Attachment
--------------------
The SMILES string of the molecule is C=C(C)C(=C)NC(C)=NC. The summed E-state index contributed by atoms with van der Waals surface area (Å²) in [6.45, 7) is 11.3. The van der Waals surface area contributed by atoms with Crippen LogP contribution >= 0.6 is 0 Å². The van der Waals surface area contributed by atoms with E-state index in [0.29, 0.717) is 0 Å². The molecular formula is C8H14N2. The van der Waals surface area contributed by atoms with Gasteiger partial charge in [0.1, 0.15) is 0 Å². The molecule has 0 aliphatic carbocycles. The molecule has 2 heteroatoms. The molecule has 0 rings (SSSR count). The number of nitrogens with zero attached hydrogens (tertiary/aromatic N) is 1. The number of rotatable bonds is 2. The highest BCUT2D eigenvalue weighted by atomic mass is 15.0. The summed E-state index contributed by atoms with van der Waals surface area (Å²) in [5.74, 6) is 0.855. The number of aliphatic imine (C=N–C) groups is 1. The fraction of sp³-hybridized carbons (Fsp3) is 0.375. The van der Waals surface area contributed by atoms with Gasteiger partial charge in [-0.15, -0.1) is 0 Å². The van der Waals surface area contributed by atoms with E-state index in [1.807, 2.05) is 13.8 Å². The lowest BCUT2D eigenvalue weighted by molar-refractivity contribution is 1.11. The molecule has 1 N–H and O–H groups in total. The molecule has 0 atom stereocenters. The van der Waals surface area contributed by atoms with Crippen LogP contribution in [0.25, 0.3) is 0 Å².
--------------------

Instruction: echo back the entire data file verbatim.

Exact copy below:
The SMILES string of the molecule is C=C(C)C(=C)NC(C)=NC. The summed E-state index contributed by atoms with van der Waals surface area (Å²) in [6.45, 7) is 11.3. The van der Waals surface area contributed by atoms with Crippen LogP contribution >= 0.6 is 0 Å². The van der Waals surface area contributed by atoms with E-state index in [0.29, 0.717) is 0 Å². The molecular formula is C8H14N2. The van der Waals surface area contributed by atoms with Gasteiger partial charge in [0.1, 0.15) is 0 Å². The molecule has 0 aliphatic carbocycles. The molecule has 2 heteroatoms. The molecule has 0 rings (SSSR count). The number of nitrogens with zero attached hydrogens (tertiary/aromatic N) is 1. The number of rotatable bonds is 2. The highest BCUT2D eigenvalue weighted by atomic mass is 15.0. The summed E-state index contributed by atoms with van der Waals surface area (Å²) in [5.74, 6) is 0.855. The number of aliphatic imine (C=N–C) groups is 1. The fraction of sp³-hybridized carbons (Fsp3) is 0.375. The van der Waals surface area contributed by atoms with Gasteiger partial charge in [-0.15, -0.1) is 0 Å². The van der Waals surface area contributed by atoms with E-state index in [1.807, 2.05) is 13.8 Å². The lowest BCUT2D eigenvalue weighted by molar-refractivity contribution is 1.11. The molecule has 1 N–H and O–H groups in total. The molecule has 0 atom stereocenters. The van der Waals surface area contributed by atoms with Crippen LogP contribution in [0.25, 0.3) is 0 Å².